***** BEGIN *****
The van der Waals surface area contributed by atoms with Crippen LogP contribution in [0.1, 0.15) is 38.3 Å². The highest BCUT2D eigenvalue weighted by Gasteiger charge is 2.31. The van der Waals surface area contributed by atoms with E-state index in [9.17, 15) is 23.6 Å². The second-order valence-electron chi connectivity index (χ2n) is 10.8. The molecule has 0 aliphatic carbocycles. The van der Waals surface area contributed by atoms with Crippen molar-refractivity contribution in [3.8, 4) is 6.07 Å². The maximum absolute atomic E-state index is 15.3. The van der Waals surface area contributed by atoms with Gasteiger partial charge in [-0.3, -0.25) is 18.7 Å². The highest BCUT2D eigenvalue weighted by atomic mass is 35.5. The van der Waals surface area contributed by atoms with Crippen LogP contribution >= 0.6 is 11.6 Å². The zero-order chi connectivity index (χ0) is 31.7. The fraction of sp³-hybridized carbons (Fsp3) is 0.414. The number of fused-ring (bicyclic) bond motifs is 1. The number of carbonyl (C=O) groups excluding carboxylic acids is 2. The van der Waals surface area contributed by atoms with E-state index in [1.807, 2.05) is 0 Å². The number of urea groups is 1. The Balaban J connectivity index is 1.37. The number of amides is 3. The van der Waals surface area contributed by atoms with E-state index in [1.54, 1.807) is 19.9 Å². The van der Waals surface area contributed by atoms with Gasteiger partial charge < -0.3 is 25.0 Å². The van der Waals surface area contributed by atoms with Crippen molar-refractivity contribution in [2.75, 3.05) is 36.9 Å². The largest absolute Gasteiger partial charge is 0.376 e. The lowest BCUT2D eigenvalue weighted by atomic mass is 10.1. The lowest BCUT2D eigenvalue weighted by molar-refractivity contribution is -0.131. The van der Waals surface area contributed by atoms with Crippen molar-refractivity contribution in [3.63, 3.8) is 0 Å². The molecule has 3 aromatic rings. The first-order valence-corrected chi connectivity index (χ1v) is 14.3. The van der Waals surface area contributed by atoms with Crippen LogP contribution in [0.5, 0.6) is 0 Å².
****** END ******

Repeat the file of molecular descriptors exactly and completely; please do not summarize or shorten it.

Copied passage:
The van der Waals surface area contributed by atoms with Crippen LogP contribution in [0.1, 0.15) is 38.3 Å². The highest BCUT2D eigenvalue weighted by Gasteiger charge is 2.31. The van der Waals surface area contributed by atoms with E-state index in [9.17, 15) is 23.6 Å². The second-order valence-electron chi connectivity index (χ2n) is 10.8. The molecule has 0 aliphatic carbocycles. The van der Waals surface area contributed by atoms with Crippen molar-refractivity contribution in [3.8, 4) is 6.07 Å². The maximum absolute atomic E-state index is 15.3. The van der Waals surface area contributed by atoms with Gasteiger partial charge in [-0.3, -0.25) is 18.7 Å². The highest BCUT2D eigenvalue weighted by atomic mass is 35.5. The van der Waals surface area contributed by atoms with Crippen LogP contribution >= 0.6 is 11.6 Å². The zero-order chi connectivity index (χ0) is 31.7. The fraction of sp³-hybridized carbons (Fsp3) is 0.414. The number of fused-ring (bicyclic) bond motifs is 1. The number of carbonyl (C=O) groups excluding carboxylic acids is 2. The van der Waals surface area contributed by atoms with E-state index in [1.807, 2.05) is 0 Å². The number of urea groups is 1. The Balaban J connectivity index is 1.37. The number of amides is 3. The van der Waals surface area contributed by atoms with E-state index in [1.54, 1.807) is 19.9 Å². The van der Waals surface area contributed by atoms with Gasteiger partial charge < -0.3 is 25.0 Å². The van der Waals surface area contributed by atoms with Crippen molar-refractivity contribution in [2.75, 3.05) is 36.9 Å². The largest absolute Gasteiger partial charge is 0.376 e. The lowest BCUT2D eigenvalue weighted by atomic mass is 10.1. The lowest BCUT2D eigenvalue weighted by molar-refractivity contribution is -0.131. The van der Waals surface area contributed by atoms with Crippen molar-refractivity contribution in [3.63, 3.8) is 0 Å². The molecule has 3 aromatic rings. The first-order valence-corrected chi connectivity index (χ1v) is 14.3. The van der Waals surface area contributed by atoms with Crippen LogP contribution in [0.5, 0.6) is 0 Å².